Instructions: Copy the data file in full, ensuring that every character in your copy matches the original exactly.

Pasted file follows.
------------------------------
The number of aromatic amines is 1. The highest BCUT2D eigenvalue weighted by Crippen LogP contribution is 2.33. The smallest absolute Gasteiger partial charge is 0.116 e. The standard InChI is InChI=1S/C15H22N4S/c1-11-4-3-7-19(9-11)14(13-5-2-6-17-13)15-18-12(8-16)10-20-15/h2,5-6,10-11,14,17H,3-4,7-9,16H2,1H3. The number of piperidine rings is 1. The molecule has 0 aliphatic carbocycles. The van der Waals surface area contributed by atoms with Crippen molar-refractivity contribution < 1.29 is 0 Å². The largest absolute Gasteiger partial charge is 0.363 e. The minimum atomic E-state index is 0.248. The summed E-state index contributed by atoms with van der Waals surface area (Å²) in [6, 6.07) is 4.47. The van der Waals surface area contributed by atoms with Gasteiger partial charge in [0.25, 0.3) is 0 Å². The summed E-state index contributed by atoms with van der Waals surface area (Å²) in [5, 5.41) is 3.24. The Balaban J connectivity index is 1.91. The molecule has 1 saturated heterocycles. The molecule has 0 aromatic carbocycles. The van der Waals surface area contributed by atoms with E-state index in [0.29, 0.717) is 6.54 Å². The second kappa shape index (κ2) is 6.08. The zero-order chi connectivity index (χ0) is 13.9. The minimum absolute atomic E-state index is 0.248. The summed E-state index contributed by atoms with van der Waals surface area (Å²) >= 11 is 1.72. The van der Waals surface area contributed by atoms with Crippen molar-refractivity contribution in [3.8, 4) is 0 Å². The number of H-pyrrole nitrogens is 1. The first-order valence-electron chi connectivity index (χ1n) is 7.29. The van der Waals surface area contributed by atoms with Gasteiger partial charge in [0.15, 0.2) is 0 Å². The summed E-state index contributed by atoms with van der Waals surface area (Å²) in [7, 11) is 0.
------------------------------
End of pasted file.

The number of aromatic amines is 1. The highest BCUT2D eigenvalue weighted by Crippen LogP contribution is 2.33. The smallest absolute Gasteiger partial charge is 0.116 e. The standard InChI is InChI=1S/C15H22N4S/c1-11-4-3-7-19(9-11)14(13-5-2-6-17-13)15-18-12(8-16)10-20-15/h2,5-6,10-11,14,17H,3-4,7-9,16H2,1H3. The number of piperidine rings is 1. The molecule has 0 aliphatic carbocycles. The van der Waals surface area contributed by atoms with Crippen molar-refractivity contribution < 1.29 is 0 Å². The largest absolute Gasteiger partial charge is 0.363 e. The minimum atomic E-state index is 0.248. The summed E-state index contributed by atoms with van der Waals surface area (Å²) in [6, 6.07) is 4.47. The van der Waals surface area contributed by atoms with Gasteiger partial charge in [0.25, 0.3) is 0 Å². The summed E-state index contributed by atoms with van der Waals surface area (Å²) in [5, 5.41) is 3.24. The Balaban J connectivity index is 1.91. The molecule has 1 saturated heterocycles. The molecule has 0 aromatic carbocycles. The van der Waals surface area contributed by atoms with E-state index in [0.29, 0.717) is 6.54 Å². The second kappa shape index (κ2) is 6.08. The zero-order chi connectivity index (χ0) is 13.9. The minimum absolute atomic E-state index is 0.248. The summed E-state index contributed by atoms with van der Waals surface area (Å²) >= 11 is 1.72. The van der Waals surface area contributed by atoms with Crippen molar-refractivity contribution in [3.8, 4) is 0 Å². The number of H-pyrrole nitrogens is 1. The first-order valence-electron chi connectivity index (χ1n) is 7.29. The van der Waals surface area contributed by atoms with Gasteiger partial charge in [0.15, 0.2) is 0 Å². The summed E-state index contributed by atoms with van der Waals surface area (Å²) in [7, 11) is 0.